three dots …

As I was reading my book last night – namely the novel Ancillary Justice by Ann Leckie, – I came across a familiar-looking song, sung by the protagonist, Breq, to herself as she ventures off on a daring mission:

Oh, have you gone to the battlefield
Armored and well armed?
And shall dreadful events
Force you to drop your weapons?

It struck me immediately that this was a paraphrase – as though it had been translated into Breq's native tongue and back into English – of Clamanda, from the page 42 of the Sacred Harp:

Oh, have you ventured to the field
Well armed with helmet, sword, and shield?
And shall the world, with dread alarms,
Compel you now to ground your arms?

I was intrigued. Does Ann Leckie know of the Sacred Harp? It would not be surprising. Certainly she seems to be a lover of songs and choral music: her main character sings to herself continually and is fond of collecting songs from societies that she visits. Leckie also has a music degree from Washington University in St Louis, Missouri.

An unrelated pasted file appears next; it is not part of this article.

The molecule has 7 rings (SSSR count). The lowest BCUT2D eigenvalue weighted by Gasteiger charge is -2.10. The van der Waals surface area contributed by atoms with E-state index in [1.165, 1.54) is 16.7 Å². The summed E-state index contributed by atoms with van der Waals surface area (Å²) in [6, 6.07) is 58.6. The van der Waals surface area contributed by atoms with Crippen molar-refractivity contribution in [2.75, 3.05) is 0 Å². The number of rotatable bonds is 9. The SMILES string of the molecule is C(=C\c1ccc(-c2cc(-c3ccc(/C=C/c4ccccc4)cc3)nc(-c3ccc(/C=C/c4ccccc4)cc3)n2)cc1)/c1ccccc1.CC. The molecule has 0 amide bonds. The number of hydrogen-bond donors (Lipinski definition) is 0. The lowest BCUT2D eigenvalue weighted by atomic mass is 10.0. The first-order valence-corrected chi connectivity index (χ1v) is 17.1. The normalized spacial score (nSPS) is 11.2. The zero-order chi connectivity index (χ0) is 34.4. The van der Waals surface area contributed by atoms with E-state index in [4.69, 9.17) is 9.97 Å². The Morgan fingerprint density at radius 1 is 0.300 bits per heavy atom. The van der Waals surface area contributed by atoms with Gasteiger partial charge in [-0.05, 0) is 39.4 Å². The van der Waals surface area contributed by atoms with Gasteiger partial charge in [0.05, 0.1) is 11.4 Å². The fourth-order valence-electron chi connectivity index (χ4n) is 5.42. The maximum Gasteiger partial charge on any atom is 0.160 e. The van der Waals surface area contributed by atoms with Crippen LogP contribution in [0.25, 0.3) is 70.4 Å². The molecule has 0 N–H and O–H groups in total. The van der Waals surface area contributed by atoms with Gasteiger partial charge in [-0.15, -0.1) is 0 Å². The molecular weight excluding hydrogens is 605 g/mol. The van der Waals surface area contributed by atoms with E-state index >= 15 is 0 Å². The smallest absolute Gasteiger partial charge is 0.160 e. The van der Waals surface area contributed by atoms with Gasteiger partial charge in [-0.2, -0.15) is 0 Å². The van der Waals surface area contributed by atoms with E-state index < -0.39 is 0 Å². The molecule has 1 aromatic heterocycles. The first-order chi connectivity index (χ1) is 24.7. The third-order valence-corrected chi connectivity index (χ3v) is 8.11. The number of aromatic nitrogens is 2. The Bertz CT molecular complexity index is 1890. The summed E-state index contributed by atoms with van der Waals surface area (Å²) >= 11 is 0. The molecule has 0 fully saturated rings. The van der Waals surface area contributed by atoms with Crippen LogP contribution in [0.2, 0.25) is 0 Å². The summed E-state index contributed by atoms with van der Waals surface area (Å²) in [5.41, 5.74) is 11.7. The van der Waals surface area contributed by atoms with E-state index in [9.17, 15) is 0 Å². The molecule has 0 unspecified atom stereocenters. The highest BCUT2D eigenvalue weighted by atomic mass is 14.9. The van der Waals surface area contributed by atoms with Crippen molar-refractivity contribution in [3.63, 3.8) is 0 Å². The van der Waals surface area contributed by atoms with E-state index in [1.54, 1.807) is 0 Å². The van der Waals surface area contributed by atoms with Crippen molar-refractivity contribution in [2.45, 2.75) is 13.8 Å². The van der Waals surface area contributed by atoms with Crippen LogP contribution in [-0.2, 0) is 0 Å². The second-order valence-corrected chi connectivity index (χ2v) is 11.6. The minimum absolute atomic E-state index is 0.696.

It turned my intuition was right! When I reached the end of the book, I found that it had a postscript that included an interview with Leckie. In it, Leckie reveals that she is a shape-note singing aficionado, and tells the reader that the song quoted above is indeed from the Sacred Harp, as I had suspected. She even gives a plug for shape note singing:

… I wish people felt freer to sing, and freer to enjoy people around them singing.

It's one of the things I love about shape note singing—there's no audition, no question of whether or not your voice is good enough, or whether anyone has talent. You love to sing? Come sing!

In the book, Breq is described as having not a very nice-sounding voice, and that, although others like it, some of those around her are annoyed by her constant humming. She doesn't mind.

Breq's love of songs is moreover an instance of one of Ancillary Justice's general strengths as a work of fiction: it depicts human societies of the far future as having the same degree and variety of cultural richness, in music as well as in other forms, as human societies have always had. I don't think you always see this done so well in science fiction or fantasy.